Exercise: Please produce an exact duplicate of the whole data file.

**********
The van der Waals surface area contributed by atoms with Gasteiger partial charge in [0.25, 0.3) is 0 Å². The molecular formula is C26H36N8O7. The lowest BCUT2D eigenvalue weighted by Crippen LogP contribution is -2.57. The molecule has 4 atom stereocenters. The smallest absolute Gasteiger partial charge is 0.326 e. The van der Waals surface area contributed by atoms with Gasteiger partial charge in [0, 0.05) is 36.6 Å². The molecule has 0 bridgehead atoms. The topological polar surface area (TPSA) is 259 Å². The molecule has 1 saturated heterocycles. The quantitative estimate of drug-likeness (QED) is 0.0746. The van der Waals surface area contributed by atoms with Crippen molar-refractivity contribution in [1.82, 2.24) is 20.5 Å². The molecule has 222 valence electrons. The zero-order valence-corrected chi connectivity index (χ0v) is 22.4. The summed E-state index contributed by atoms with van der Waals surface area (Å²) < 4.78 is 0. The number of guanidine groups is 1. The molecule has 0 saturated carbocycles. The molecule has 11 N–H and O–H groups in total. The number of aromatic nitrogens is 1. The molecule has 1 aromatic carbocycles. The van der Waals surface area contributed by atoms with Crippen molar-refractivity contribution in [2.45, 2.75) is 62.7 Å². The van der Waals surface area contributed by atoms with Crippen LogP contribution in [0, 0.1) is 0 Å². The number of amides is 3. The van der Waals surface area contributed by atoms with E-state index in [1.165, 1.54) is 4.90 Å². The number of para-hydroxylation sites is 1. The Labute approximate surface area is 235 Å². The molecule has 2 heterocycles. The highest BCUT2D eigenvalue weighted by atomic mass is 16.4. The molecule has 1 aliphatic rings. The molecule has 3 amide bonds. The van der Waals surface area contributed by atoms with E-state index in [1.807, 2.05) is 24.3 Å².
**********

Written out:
The van der Waals surface area contributed by atoms with Gasteiger partial charge in [0.25, 0.3) is 0 Å². The molecular formula is C26H36N8O7. The lowest BCUT2D eigenvalue weighted by Crippen LogP contribution is -2.57. The molecule has 4 atom stereocenters. The smallest absolute Gasteiger partial charge is 0.326 e. The van der Waals surface area contributed by atoms with Gasteiger partial charge in [0, 0.05) is 36.6 Å². The molecule has 0 bridgehead atoms. The topological polar surface area (TPSA) is 259 Å². The molecule has 1 saturated heterocycles. The quantitative estimate of drug-likeness (QED) is 0.0746. The van der Waals surface area contributed by atoms with Crippen molar-refractivity contribution in [1.82, 2.24) is 20.5 Å². The molecule has 222 valence electrons. The zero-order valence-corrected chi connectivity index (χ0v) is 22.4. The summed E-state index contributed by atoms with van der Waals surface area (Å²) < 4.78 is 0. The number of guanidine groups is 1. The molecule has 0 saturated carbocycles. The molecule has 11 N–H and O–H groups in total. The number of aromatic nitrogens is 1. The molecule has 1 aromatic carbocycles. The van der Waals surface area contributed by atoms with Crippen molar-refractivity contribution in [2.45, 2.75) is 62.7 Å². The van der Waals surface area contributed by atoms with Crippen LogP contribution in [0, 0.1) is 0 Å². The number of amides is 3. The van der Waals surface area contributed by atoms with E-state index in [1.165, 1.54) is 4.90 Å². The number of para-hydroxylation sites is 1. The Labute approximate surface area is 235 Å². The molecule has 2 heterocycles. The highest BCUT2D eigenvalue weighted by atomic mass is 16.4. The molecule has 1 aliphatic rings. The molecule has 3 amide bonds. The van der Waals surface area contributed by atoms with E-state index in [1.807, 2.05) is 24.3 Å².